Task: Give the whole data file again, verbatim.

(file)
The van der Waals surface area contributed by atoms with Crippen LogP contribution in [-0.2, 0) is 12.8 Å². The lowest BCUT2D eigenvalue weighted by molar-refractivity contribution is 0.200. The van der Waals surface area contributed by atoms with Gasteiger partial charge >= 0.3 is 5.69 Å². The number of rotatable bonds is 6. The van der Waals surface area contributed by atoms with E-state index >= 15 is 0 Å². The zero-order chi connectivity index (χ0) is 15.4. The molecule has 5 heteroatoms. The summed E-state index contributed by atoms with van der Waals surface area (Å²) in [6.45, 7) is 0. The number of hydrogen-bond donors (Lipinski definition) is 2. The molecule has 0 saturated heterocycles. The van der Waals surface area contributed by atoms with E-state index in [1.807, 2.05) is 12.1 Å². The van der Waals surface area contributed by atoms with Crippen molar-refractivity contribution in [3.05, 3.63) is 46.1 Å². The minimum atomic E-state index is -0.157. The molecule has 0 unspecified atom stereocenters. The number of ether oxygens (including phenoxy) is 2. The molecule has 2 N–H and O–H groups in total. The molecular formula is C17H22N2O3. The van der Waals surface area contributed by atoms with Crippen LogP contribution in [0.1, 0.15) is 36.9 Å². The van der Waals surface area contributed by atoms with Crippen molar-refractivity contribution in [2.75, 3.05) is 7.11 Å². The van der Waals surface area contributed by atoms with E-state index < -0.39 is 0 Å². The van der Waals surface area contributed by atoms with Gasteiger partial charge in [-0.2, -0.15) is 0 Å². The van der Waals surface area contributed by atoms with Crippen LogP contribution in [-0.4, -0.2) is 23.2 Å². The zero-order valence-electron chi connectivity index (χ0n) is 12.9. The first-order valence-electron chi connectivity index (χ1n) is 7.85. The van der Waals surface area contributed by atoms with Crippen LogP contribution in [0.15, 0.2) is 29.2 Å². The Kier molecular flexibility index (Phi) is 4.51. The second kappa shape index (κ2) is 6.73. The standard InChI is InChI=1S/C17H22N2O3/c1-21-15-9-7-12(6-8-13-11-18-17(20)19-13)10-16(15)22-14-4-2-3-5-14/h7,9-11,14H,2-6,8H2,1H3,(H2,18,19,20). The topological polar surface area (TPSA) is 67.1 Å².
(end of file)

The van der Waals surface area contributed by atoms with Crippen LogP contribution in [-0.2, 0) is 12.8 Å². The lowest BCUT2D eigenvalue weighted by molar-refractivity contribution is 0.200. The van der Waals surface area contributed by atoms with Gasteiger partial charge >= 0.3 is 5.69 Å². The number of rotatable bonds is 6. The van der Waals surface area contributed by atoms with E-state index >= 15 is 0 Å². The zero-order chi connectivity index (χ0) is 15.4. The molecule has 5 heteroatoms. The summed E-state index contributed by atoms with van der Waals surface area (Å²) in [6.45, 7) is 0. The number of hydrogen-bond donors (Lipinski definition) is 2. The molecule has 0 saturated heterocycles. The van der Waals surface area contributed by atoms with E-state index in [1.807, 2.05) is 12.1 Å². The van der Waals surface area contributed by atoms with Crippen molar-refractivity contribution in [3.05, 3.63) is 46.1 Å². The minimum atomic E-state index is -0.157. The molecule has 0 unspecified atom stereocenters. The number of ether oxygens (including phenoxy) is 2. The molecule has 2 N–H and O–H groups in total. The molecular formula is C17H22N2O3. The van der Waals surface area contributed by atoms with Crippen LogP contribution in [0.1, 0.15) is 36.9 Å². The van der Waals surface area contributed by atoms with Crippen molar-refractivity contribution in [2.75, 3.05) is 7.11 Å². The van der Waals surface area contributed by atoms with E-state index < -0.39 is 0 Å². The van der Waals surface area contributed by atoms with Gasteiger partial charge in [-0.2, -0.15) is 0 Å². The van der Waals surface area contributed by atoms with Crippen LogP contribution in [-0.4, -0.2) is 23.2 Å². The zero-order valence-electron chi connectivity index (χ0n) is 12.9. The first-order valence-electron chi connectivity index (χ1n) is 7.85. The van der Waals surface area contributed by atoms with Crippen LogP contribution in [0.15, 0.2) is 29.2 Å². The Kier molecular flexibility index (Phi) is 4.51. The second kappa shape index (κ2) is 6.73. The standard InChI is InChI=1S/C17H22N2O3/c1-21-15-9-7-12(6-8-13-11-18-17(20)19-13)10-16(15)22-14-4-2-3-5-14/h7,9-11,14H,2-6,8H2,1H3,(H2,18,19,20). The topological polar surface area (TPSA) is 67.1 Å².